I have told my friend that when  his daughter decided to lie about what happened to her that she was seeking something from him. The question is what was this flawed child seeking when she chose to accuse her father of this terrible crime? It will be part of his process to answer this question.  I do not know the answer.

Medical professionals tell us that bottled up anger and emotions can  cause physical damage to the body and the mind. Not expressing or trying to subdue one’s feelings could lead to depression and anxiety or to stomach aches, headaches, and a myriad of physical ailments.

I know that forgiving his hard to do. It has taken me years to forgive my father and my complacent mother who did nothing to investigate my claims.  At no-time in my life has either parent said they were sorry for their actions or lack there of.  Yet, each time that I have found it in myself to forgive them there is a sense of peace and serenity and a place of calm beauty that is in opposite to hatred and anger.

Unlike me, my friend does not have decades which he can work on his forgiveness. He has  five months before he must face a jury a take a chance they will believe him and not her.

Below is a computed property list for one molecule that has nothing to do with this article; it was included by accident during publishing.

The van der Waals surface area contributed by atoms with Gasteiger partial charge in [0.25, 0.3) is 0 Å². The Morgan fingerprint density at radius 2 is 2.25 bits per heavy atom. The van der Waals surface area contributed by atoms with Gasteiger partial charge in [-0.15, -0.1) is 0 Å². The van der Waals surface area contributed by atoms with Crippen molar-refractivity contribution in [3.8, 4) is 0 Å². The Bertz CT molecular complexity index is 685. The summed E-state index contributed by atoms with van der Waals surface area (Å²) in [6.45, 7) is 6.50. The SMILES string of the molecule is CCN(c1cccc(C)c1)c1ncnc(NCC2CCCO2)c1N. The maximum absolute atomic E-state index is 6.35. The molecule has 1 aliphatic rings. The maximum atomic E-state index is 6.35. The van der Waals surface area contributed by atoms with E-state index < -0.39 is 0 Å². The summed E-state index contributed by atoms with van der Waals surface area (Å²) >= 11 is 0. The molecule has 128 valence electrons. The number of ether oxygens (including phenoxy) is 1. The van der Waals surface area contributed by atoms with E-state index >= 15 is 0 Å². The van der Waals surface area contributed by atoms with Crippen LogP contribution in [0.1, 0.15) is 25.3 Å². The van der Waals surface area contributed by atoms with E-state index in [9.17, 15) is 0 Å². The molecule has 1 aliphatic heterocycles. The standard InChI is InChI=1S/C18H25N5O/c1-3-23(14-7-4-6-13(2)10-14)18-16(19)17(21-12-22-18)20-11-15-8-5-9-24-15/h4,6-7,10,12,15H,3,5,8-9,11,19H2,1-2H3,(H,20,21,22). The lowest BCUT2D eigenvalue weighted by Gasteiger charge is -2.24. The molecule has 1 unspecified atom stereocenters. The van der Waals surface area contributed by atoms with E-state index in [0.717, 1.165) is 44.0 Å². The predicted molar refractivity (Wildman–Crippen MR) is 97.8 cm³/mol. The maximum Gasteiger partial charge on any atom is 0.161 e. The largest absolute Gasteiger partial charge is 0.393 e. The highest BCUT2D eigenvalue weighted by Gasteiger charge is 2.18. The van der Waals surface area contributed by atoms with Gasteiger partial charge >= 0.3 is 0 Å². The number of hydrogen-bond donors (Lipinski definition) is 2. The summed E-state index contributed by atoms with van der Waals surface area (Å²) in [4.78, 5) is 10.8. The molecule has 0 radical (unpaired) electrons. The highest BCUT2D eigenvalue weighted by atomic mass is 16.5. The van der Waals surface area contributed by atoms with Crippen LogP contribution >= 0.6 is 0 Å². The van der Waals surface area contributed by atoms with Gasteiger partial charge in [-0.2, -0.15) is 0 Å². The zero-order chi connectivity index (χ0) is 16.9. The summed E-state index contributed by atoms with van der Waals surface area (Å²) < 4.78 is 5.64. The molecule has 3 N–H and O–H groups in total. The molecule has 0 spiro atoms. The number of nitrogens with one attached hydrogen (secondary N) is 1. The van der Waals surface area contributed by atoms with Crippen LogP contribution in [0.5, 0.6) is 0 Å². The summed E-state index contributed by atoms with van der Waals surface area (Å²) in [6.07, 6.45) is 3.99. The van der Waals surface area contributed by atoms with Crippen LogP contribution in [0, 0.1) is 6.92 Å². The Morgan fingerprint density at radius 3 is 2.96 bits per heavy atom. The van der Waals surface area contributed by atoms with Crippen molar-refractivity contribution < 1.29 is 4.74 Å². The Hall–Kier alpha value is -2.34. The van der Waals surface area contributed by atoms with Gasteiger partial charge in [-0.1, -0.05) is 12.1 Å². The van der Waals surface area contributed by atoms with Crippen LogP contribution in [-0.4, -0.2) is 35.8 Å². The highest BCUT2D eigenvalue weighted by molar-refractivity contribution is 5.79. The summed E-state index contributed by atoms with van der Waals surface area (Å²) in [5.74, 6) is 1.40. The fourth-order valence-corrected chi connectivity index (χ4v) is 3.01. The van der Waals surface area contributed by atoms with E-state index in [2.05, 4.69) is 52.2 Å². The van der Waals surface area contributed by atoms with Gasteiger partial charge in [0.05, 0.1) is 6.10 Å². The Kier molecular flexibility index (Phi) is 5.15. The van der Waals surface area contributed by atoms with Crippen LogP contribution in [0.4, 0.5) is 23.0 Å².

In my world of forgiveness, I would ask that my friend simply say the words “I forgive you.” whenever his mind lands upon his daughter and the lie he says that she has told.  This lie is such a terrible lie  or this accusation is such a terrible one, that even the hardest of the hardest  can not easily digest that one can rape one’s own child.  After all raping your own child is a horrible action- yet it happens everyday  all over the world.  I know that his words of forgiveness will be empty, but somehow I feel that he should recall the love of his daughter and from this place forgive her.

I fear, that if my friend does not work out the tormented emotions that plague him and which he fights on a daily basis, those emotions will not be able to be hidden- and who knows how a jury might look at a man whose face seems filled with fear. I do not think this is what he wants to feel on the day that he must face his daughter and that she must face him.

Perhaps, my scenario of forgiveness works only in the movies.  Perhaps, it is not easy to be brave and open when one has been accused of  such a crime as he has been- but I know this- he must come to a place of peace about everything before he enters a court of law to be judged by his peers.

I have no easy solution. Forgiveness takes time- or a miracle. My friend does not have time. I am hoping for a miracle that will ease his heart and give him peace. I will say a prayer for both the daughter and the father. Tonight neither of them will likely sleep and dream peaceful thoughts.  Both are hurt and the legal system will not  bring closure or heal the pain for either of them. The only path that I know for him is to forgive her.  That is all I can say to him. I hope, he will find away to forgive her so that he can return to a place of love for her- regardless of  her actions.

I believe in  a world of forgiveness. I believe it is the greatest gift to bestow upon another and simaltaneously one’s self.

In Light and Love,


Brianna S. Clark,

Your Fellow Journeyer